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In some suburban schools, the curriculum is chock-full of rigorous A.P. courses and the parking lot glitters with pricey SUVs, but one doesn't have to look hard to find students who are starving themselves, cutting themselves, or medicating themselves, as well students who are taking out their frustrations on those who sit lower on the social food chain.
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Strip away all the assumptions about what competition is supposed to do, all the claims in its behalf that we accept and repeat reflexively. What you have left is the essence of the concept: mutually exclusive goal attainment (MEGA). One person succeeds only if another does not. From this uncluttered perspective, it seems clear right away that something is drastically wrong with such an arrangement. How can we do our best when we are spending our energies trying to make others lose--and fearing that they will make us lose?
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In a word, learning is decontextualized. We break ideas down into tiny pieces that bear no relation to the whole. We give students a brick of information, followed by another brick, followed by another brick, until they are graduated, at which point we assume they have a house. What they have is a pile of bricks, and they don't have it for long.
If I offered you a thousand dollars to take off your shoes, you'd very likely accept--and then I could triumphantly announce that 'rewards work.' But as with punishments, they can never help someone develop a *commitment* to a task or action, a reason to keep doing it when there's no longer a payoff.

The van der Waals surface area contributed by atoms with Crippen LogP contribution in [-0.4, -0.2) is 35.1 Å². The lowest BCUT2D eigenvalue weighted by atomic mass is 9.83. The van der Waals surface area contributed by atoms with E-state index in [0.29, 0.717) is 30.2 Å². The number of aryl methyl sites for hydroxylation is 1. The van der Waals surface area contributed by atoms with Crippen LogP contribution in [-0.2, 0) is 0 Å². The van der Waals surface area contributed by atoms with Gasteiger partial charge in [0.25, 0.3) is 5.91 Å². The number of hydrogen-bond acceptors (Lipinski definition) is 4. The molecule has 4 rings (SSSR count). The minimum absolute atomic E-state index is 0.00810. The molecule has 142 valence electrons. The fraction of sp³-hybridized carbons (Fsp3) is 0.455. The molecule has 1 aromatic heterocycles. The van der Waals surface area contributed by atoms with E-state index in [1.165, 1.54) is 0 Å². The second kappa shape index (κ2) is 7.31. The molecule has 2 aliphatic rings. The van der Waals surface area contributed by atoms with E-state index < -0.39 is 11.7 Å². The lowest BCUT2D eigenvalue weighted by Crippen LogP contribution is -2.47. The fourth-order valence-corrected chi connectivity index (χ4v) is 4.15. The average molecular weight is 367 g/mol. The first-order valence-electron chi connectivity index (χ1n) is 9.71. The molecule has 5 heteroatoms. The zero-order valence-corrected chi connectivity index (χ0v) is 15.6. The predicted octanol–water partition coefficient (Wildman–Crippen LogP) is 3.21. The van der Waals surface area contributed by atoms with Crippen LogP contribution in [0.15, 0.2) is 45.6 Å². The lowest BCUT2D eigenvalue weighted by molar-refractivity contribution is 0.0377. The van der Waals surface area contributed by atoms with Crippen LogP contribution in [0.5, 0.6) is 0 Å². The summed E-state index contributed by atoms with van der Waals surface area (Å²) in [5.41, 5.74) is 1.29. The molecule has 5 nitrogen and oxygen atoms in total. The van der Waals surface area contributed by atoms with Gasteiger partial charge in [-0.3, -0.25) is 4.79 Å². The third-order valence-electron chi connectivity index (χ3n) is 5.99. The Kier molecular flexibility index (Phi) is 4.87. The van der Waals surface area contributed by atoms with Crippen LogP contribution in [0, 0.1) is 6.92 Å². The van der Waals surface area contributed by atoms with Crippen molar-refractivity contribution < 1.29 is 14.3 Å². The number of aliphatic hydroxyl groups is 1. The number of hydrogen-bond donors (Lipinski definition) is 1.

Some who support [more] coercive strategies assume that children will run wild if they are not controlled. However, the children for whom this is true typically turn out to be those accustomed to being controlled"" those who are not trusted, given explanations, encouraged to think for themselves, helped to develop and internalize good values, and so on. Control breeds the need for more control, which is used to justify the use of control.
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It's not just that humiliating people, of any age, is a nasty and disrespectful way of treating them. It's that humiliation, like other forms of punishment, is counterproducti ve. 'Doing to' strategies -- as opposed to those that might be described as 'working with' -- can never achieve any result beyond temporary compliance, and it does so at a disturbing cost.
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The difference between a good educator and a great educator is that the former figures out how to work within the constraints of traditional policies and accepted assumptions, whereas the latter figures out how to change whatever gets in the way of doing right by kids. 'But we've always...', 'But the parents will never...', 'But we can't be the only school in the area to...' - all such protestations are unpersuasive to great educators. If research and common sense argue for doing things differently, then the question isn't whether to change course but how to make it happen.